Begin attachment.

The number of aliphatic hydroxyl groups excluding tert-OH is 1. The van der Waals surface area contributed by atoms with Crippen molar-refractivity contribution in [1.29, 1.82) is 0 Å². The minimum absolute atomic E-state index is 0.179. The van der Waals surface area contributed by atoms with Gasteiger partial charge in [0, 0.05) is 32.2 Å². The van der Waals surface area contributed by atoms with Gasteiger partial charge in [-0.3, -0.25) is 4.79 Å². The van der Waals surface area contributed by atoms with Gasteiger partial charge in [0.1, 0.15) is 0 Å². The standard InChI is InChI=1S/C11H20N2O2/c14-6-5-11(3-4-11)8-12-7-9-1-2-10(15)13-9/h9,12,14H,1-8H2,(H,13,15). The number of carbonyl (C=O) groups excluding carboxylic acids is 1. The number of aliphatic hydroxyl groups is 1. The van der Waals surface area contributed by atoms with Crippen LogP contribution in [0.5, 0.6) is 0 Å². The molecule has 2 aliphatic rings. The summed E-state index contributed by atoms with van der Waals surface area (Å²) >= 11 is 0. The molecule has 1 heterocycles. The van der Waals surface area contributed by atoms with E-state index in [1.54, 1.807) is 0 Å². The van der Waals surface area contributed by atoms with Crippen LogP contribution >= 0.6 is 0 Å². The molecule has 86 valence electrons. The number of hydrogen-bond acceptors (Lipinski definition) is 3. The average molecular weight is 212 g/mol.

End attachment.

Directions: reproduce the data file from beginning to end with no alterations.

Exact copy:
The number of aliphatic hydroxyl groups excluding tert-OH is 1. The van der Waals surface area contributed by atoms with Crippen molar-refractivity contribution in [1.29, 1.82) is 0 Å². The minimum absolute atomic E-state index is 0.179. The van der Waals surface area contributed by atoms with Gasteiger partial charge in [0, 0.05) is 32.2 Å². The van der Waals surface area contributed by atoms with Gasteiger partial charge in [-0.3, -0.25) is 4.79 Å². The van der Waals surface area contributed by atoms with Gasteiger partial charge in [0.1, 0.15) is 0 Å². The standard InChI is InChI=1S/C11H20N2O2/c14-6-5-11(3-4-11)8-12-7-9-1-2-10(15)13-9/h9,12,14H,1-8H2,(H,13,15). The number of carbonyl (C=O) groups excluding carboxylic acids is 1. The number of aliphatic hydroxyl groups is 1. The van der Waals surface area contributed by atoms with Crippen LogP contribution in [0.5, 0.6) is 0 Å². The molecule has 2 aliphatic rings. The summed E-state index contributed by atoms with van der Waals surface area (Å²) >= 11 is 0. The molecule has 1 heterocycles. The van der Waals surface area contributed by atoms with E-state index in [1.54, 1.807) is 0 Å². The van der Waals surface area contributed by atoms with Crippen LogP contribution >= 0.6 is 0 Å². The molecule has 86 valence electrons. The number of hydrogen-bond acceptors (Lipinski definition) is 3. The average molecular weight is 212 g/mol.